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Beckham pays tribute as Man Utd coaching icon Harrison passes away

Former Manchester United youth coach Eric Harrison has passed away. He was 81.

Harrison, credited with the development of United's fabled 'Class of '92', was diagnosed with dementia four years ago.

He passed away on Wednesday, with his family by his side.

A Manchester United statement on Thursday morning declared: "We are extremely saddened to report that our former youth coach Eric Harrison passed away last night.

"Our thoughts and prayers go out to Eric's family and friends at this sad and difficult time."

Harrison became United's youth team manager in 1981, taken to the club from Everton by Ron Atkinson.

His first major finds were Norman Whiteside and Mark Hughes, both of whom appeared in United's 1981-82 FA Youth Cup Final loss to Watford; Northern Ireland international Whiteside would go on to score key goals in the senior side's FA Cup victory the following year.

Harrison's greatest successes came following the arrival of Sir Alex Ferguson in 1986, with the Scot revamping the club's scouting network.

That led to the fabled class of '92, and what has widely been acknowledged as one of the greatest crops of young players to graduate into a first team simultaneously in the history of English football.

Harrison spent 27 years at Old Trafford before departing, and was awarded an MBE in 2017 for his services to football.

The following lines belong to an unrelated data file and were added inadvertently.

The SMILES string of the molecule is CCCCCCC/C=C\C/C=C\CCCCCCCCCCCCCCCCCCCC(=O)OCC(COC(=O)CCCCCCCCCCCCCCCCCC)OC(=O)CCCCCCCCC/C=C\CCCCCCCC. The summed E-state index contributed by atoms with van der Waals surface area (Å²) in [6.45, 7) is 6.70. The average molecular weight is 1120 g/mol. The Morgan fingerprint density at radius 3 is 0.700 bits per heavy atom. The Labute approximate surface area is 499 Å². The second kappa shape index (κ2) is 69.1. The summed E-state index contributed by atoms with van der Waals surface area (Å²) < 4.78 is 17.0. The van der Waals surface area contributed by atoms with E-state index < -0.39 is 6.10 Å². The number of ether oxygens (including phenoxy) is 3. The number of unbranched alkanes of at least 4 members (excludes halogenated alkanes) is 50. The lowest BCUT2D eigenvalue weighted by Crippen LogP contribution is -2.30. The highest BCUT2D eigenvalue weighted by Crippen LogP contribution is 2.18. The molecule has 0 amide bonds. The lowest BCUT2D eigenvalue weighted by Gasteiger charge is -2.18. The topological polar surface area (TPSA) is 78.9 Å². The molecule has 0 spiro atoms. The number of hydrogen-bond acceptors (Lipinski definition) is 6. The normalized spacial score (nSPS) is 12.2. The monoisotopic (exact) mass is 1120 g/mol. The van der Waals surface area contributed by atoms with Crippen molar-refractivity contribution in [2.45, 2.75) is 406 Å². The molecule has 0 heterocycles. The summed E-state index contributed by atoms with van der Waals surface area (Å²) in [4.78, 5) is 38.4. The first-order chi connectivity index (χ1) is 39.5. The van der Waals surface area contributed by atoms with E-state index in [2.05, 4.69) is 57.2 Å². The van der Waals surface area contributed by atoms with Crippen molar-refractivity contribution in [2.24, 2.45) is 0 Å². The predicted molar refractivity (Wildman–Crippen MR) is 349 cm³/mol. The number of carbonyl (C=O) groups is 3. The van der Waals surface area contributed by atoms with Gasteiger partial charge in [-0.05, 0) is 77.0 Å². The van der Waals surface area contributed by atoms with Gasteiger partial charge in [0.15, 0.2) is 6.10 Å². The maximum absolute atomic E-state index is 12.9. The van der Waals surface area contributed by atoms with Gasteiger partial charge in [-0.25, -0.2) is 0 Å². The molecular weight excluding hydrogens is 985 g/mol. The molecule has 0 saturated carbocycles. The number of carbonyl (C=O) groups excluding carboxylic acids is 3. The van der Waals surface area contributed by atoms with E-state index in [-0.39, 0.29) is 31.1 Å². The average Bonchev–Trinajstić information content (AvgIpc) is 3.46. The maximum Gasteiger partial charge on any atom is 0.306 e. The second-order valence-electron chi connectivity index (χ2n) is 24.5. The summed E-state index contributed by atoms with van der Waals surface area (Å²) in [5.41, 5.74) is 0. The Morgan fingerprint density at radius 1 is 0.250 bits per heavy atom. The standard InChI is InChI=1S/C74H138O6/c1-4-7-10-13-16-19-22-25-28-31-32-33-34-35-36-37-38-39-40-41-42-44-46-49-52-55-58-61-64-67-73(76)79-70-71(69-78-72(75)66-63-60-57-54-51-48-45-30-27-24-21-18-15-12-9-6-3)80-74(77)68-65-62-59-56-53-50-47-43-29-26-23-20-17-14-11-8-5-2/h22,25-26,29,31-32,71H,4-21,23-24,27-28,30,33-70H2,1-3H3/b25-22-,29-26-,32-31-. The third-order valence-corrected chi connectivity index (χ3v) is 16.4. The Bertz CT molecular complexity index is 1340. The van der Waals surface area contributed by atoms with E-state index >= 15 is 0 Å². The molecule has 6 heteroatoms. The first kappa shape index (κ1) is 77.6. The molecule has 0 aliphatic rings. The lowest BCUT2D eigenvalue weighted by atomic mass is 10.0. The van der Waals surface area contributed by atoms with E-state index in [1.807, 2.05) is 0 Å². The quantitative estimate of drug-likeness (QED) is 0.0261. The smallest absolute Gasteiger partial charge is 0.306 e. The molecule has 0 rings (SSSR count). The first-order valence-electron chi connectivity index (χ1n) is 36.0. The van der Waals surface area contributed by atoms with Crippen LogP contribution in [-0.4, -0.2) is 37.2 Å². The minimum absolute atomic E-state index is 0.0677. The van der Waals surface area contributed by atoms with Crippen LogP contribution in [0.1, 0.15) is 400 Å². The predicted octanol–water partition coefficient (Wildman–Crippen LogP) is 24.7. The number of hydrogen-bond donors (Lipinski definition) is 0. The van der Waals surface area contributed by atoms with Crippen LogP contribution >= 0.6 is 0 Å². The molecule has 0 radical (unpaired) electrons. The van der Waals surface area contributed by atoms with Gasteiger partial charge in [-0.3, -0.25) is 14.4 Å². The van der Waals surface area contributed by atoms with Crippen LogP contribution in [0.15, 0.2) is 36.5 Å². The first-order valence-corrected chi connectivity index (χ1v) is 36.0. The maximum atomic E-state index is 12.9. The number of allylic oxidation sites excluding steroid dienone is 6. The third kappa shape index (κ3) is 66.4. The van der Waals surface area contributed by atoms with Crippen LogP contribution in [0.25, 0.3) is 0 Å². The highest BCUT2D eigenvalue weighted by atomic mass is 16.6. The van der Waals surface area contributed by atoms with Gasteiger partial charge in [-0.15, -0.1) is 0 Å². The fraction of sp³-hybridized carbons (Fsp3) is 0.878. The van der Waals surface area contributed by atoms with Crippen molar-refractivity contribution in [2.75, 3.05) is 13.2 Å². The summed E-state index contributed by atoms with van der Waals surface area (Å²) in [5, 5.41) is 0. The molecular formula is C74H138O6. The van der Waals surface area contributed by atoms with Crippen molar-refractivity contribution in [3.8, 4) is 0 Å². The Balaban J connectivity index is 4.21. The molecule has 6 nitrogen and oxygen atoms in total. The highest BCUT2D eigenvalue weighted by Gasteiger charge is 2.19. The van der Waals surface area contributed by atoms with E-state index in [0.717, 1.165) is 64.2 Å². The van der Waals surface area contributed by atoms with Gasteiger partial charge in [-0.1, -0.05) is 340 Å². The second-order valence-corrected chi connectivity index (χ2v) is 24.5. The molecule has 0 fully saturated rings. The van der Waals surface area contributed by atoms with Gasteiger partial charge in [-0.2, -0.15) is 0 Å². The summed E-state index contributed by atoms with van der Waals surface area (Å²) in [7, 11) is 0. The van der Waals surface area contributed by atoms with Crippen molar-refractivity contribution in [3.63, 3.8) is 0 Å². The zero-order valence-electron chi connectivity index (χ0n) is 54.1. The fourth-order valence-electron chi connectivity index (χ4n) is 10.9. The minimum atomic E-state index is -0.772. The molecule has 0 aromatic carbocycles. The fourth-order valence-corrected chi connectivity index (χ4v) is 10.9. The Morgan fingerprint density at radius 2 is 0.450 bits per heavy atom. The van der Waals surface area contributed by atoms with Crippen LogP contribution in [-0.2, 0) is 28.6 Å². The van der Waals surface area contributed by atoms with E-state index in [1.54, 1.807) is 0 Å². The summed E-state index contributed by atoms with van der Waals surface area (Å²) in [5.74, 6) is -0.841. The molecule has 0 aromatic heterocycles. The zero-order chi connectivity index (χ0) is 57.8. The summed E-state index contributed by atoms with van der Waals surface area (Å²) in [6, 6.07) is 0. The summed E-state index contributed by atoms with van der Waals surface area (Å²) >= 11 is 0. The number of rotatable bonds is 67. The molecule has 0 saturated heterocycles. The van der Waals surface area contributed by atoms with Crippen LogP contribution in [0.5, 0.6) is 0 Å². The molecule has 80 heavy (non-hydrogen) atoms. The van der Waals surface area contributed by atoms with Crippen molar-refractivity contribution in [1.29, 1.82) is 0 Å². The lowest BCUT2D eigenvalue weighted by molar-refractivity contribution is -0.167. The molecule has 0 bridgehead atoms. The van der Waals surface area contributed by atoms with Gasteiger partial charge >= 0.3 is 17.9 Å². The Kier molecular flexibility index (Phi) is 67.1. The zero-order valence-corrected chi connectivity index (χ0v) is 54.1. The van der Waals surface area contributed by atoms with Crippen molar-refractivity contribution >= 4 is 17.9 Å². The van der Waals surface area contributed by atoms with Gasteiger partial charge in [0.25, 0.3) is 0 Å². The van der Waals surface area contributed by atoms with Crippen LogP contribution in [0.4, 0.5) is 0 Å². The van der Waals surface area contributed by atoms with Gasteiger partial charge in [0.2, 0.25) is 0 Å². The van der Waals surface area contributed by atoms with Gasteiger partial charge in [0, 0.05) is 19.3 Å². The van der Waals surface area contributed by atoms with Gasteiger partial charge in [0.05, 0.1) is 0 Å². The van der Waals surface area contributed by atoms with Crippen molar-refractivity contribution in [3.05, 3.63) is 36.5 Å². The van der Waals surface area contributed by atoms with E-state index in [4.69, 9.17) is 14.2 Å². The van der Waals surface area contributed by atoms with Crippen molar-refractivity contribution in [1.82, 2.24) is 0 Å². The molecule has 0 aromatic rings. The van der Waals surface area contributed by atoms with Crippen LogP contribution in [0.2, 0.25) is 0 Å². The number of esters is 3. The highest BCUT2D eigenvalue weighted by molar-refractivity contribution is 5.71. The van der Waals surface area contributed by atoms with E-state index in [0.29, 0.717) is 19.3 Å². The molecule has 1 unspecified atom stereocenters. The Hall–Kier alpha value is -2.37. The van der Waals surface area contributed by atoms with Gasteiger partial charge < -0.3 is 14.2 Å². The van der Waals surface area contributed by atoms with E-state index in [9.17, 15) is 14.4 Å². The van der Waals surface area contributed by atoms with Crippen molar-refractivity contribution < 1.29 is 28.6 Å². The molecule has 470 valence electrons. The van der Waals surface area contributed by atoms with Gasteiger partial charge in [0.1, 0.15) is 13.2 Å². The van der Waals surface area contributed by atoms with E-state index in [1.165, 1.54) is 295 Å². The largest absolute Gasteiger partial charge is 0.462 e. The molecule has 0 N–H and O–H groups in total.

United legend David Beckham paid tribute this morning: "We've lost our mentor, our coach and the man who made us. He taught us how to play, how to never give up, how important it was to win your individual battles and what we needed to do to play for Manchester United Football Club.

"He was always watching and always with us everytime we played, I can still hear him telling me NO MORE HOLLYWOOD PASSES. I can still see him as we played on The Cliff training ground looking down on us either with a proud smile or a loud bang of his fist on the window knowing any minute he would be on his way down to probably advise me in the most polite way to stop playing those passes.

"More importantly he made us understand how to work hard and respect each other and not just on the pitch. We won't forget the life lessons he gave us. Eric we love you and owe you everything."

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Paul Vegas

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